A few words about the Shrine shown above. It contains 4 relics that are supposed to be the "diaper" of the baby Jesus, the loin cloth Jesus wore when He washed the feet of His disciples, the dress of Mary, and the decapitation cloth of John the Baptist. The Shrine is an important work of goldsmith art from about 1200. Sister Kirk asked the tour guide if she had seen the relics. They are on display every 7 years, and in 2014 during the last pilgrimage year, 400,000 visitors passed by them. Janet asked the guide what she thought -- did she think the relics are authentic. The guide's first comment was "they stink." Then she said they are absolutely not authentic and have been dated to the 13th century. Well, many people nevertheless think they are significant.
Shrine of Charles the Great contains human bones believed to be Charlemagne's. He is bigger sitting than Pope Leo II and the Bishop or Rheims who are standing. Christ is above the emperor with His hand extended in blessing. The shrine was a political statement -- the secular rulers are bigger than the church.
The main level is fascinating and beautiful, but the gallery on the level above the Octagon was really interesting. The mosaics are beautiful, and it is the location of Charlemagne's throne. It is built of unadorned marble slabs held together with bronze clamps. The slabs were take from the Church of the Holy Sepulcher in Jerusalem. It was originally built for the King of Heaven who will one day come down in glory. It is placed below where Christ is depicted descending on the ceiling of the dome. It is up 6 marble steps meant to be like Solomon's throne. From 936 to 1531, all legitimate kings and queens sat on this throne for their coronation. Jeff is overly fascinated by all of this history, but Janet just loves to see the artwork and architecture.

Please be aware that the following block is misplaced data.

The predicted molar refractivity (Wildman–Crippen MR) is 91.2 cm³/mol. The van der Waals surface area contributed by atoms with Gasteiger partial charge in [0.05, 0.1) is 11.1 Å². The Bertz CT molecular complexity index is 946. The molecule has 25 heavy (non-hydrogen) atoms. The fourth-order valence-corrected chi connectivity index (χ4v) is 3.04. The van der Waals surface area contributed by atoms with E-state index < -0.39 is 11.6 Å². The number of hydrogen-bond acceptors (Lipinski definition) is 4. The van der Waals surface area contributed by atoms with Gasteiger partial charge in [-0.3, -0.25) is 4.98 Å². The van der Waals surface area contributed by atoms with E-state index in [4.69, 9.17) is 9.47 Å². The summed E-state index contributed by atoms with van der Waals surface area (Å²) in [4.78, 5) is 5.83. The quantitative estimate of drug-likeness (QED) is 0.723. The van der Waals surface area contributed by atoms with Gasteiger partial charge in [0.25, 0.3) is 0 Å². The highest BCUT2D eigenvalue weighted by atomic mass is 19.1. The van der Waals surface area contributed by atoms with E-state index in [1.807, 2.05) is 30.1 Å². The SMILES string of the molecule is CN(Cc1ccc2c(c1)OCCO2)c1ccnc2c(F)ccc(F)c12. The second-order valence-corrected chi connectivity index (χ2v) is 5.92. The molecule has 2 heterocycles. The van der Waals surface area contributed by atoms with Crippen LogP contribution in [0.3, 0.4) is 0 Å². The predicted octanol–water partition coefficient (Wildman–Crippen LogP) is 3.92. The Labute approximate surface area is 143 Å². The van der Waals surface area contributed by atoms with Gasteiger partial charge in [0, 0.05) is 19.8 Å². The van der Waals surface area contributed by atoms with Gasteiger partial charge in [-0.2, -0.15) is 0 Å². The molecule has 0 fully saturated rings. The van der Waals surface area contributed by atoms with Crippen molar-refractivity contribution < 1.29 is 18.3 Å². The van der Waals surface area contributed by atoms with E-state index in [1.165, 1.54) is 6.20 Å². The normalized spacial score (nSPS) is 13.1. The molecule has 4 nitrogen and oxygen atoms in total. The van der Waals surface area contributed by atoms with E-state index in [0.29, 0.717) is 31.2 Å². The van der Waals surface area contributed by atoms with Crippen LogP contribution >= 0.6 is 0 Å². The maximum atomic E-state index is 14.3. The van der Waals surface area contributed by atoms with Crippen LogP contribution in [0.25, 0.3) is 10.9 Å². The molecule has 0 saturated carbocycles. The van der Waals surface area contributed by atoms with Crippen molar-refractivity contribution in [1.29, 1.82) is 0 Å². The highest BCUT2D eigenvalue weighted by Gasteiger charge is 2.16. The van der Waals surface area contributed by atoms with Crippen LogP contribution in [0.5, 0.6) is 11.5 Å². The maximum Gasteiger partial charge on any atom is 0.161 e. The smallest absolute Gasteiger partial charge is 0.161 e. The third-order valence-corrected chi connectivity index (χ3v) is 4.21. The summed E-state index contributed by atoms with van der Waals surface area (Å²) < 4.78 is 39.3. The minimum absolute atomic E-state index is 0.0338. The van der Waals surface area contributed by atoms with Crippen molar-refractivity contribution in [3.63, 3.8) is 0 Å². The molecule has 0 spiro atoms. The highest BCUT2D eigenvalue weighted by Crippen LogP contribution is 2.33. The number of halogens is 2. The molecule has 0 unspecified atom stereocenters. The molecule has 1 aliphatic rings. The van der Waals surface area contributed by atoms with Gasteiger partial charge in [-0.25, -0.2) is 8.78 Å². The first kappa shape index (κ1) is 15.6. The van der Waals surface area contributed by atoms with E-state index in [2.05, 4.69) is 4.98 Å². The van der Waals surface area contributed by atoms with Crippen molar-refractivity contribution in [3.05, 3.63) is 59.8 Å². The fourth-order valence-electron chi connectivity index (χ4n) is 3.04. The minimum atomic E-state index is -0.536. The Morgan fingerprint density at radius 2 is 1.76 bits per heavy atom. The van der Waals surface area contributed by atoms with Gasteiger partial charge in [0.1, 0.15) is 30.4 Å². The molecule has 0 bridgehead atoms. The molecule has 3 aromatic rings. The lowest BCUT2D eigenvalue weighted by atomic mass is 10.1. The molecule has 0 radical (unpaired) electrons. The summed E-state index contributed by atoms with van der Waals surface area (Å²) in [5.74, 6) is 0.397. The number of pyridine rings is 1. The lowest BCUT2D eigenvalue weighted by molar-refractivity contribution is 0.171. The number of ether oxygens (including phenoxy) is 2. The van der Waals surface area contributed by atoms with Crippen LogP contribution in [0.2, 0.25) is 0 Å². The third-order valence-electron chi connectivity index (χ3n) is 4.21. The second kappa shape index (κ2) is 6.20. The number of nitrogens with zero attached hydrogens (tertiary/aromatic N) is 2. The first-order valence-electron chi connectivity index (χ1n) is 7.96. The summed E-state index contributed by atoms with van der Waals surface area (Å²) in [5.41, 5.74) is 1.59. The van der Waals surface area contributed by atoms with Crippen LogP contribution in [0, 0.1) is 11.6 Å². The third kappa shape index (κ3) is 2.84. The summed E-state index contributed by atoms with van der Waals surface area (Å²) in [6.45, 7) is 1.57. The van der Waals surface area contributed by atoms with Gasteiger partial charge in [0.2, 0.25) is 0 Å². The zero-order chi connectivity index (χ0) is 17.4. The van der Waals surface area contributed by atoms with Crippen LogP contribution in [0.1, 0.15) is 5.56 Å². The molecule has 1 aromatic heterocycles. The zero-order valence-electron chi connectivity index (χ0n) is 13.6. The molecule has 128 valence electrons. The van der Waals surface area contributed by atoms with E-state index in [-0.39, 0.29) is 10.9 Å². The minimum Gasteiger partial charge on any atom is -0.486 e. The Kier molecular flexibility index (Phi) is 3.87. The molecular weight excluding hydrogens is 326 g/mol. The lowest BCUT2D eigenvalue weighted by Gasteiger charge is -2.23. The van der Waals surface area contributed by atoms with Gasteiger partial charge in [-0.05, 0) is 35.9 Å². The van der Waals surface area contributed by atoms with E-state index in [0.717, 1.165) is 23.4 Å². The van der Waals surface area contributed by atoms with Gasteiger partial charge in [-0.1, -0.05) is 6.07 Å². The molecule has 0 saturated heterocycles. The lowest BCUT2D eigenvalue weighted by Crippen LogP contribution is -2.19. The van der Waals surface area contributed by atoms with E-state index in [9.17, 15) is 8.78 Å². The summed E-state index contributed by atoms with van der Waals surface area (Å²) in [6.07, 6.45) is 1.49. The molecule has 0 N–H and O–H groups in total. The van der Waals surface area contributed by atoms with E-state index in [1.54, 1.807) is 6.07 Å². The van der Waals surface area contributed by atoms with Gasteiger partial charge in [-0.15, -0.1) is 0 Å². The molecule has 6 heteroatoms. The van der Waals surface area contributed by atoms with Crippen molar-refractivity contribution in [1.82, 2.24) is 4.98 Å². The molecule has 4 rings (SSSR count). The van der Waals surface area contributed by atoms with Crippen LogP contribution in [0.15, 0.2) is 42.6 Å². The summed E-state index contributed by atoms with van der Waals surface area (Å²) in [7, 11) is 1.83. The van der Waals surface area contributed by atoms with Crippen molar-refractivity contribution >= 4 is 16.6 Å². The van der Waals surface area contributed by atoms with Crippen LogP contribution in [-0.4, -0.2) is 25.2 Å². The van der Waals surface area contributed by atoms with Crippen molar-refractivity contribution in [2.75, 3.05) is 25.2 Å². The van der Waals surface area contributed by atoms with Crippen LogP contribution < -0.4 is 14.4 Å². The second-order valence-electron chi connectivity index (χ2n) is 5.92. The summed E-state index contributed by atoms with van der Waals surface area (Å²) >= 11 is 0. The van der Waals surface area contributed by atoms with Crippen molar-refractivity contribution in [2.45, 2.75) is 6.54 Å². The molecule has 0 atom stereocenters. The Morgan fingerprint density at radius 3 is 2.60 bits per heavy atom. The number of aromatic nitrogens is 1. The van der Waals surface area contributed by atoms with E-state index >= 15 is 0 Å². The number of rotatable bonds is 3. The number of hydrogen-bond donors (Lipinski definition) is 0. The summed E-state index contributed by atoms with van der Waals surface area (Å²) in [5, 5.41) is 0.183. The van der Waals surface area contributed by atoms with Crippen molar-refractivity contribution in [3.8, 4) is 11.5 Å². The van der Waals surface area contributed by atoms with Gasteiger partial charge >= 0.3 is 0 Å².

The throne with original Carolingian flooring surrounding it

Scratching on one side mark a game board for a game popular among Roman soldiers

Pillars create a space where visitors crawled under the throne to show their subservience to the king and to Christ
Mosaic work in the gallery

Mosaic in the gallery vault above the throne

Ceiling in a small chapel near the throne
The throne is very plain in comparison to the rest of the cathedral
We mentioned a visit to the Leibniz cookie factory outlet and the Lindt Chocolate Factory outlet store. They are across the street from each other. Hard to believe, but we came away with about $70 worth of cookies and chocolate. Most will be given away, but we will certainly eat some, too.
A busy place on a Saturday
We all got to pose with the golden Lindt horse

Elder and Sister Hemingway

Elder and Sister Stevens

Elder and Sister Jarrard
Aachen streets have lots of fountains
Printen is a type of Lebkuchen (similar to gingerbread)

Store windows were decorated for Fasnacht (Carneval)

This stuff is delicious. We may be sending some home for Christmas this year.
By Sven Teschke - Own work, CC BY-SA 3.0 de,


  1. Is that a chocolate horse?! Yum!

    1. Unfortunately, the horse was fiberglass. But you could buy large chocolate rabbits wrapped in gold foil. They wouldn't let us take pictures in the store area where all the good stuff was on display.

  2. The chapel and stained glass are beautiful!

  3. The chapel and stained glass are beautiful!

    1. The pictures just don't do it justice. We would go back to visit with you guys.